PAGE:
Haz-waste treatment, land disposal and import/export changes

Environment Canada has pre-published the Export and Import of Hazardous Waste and Recyclable Material Regulations for consultation purposes. The proposed regulations would replace the existing Export and Import of Hazardous Waste Regulations, and revise and build upon the existing control regime for internationally traded hazardous wastes. In particular the regulation will define separately "hazardous waste," and "hazardous recyclable materials," and exclude certain low-risk recyclable materials from the definitions in order to facilitate recycling.

The regulation would impose specific time periods for the completion of disposal or recycling operations following acceptance by an authorized facility, and require recyclers of hazardous materials to maintain $1 million in liability insurance within the OECD system and $5 million outside of it. Finally, the regulations will permit Canada to prohibit the export of hazardous waste or recyclable materials when informed by the U.S. or by a party to the Basel Convention that the waste is considered hazardous under domestic legislation, where the notifying country has prohibited import or transport. Comments may be submitted for 60 days from March 20, 2004 (see www.canadagazette.gc.ca/partI/2004/20040320/pdf/g1-13812.pdf).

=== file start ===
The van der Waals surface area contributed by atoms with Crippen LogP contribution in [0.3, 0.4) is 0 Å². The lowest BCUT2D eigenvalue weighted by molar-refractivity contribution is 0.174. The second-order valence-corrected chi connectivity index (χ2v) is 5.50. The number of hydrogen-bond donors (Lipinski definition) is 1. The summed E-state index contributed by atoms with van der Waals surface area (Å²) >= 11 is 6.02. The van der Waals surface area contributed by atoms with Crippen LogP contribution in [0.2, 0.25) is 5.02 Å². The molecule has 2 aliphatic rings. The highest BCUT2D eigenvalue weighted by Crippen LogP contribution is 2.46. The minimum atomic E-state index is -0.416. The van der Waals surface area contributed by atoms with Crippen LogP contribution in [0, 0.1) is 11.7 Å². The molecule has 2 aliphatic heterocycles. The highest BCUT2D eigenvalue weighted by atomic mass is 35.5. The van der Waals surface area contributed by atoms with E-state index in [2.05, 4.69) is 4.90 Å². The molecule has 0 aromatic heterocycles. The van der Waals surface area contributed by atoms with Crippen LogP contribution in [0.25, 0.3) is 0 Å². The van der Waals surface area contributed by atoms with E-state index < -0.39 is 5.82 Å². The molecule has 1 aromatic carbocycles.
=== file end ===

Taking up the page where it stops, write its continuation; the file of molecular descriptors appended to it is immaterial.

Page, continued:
In related news, Ontario’s Ministry of the Environment has announced that later in 2004 it will be pre-publishing a draft regulation on the restriction of land disposal of hazardous waste. The decision to publish the draft regulation follows the review of public comments on a discussion document released on December 18, 2001. The ministry’s proposed approach would implement the U.S. Environmental Protection Agency’s land disposal restrictions for hazardous waste being disposed of in Ontario, through the adoption of the U.S. Universal Treatment Standard for pre-treatment of hazardous waste, prior to disposal. The pre-treatment requirements and land disposal restrictions would be phased in based on Ontario’s domestic hazardous waste processing capacity, and would begin with a requirement that hazardous waste imports must meet the pre-treatment requirements of their countries of origin prior to landfill disposal in Ontario.

Source: Gowlings Environmental Bulletin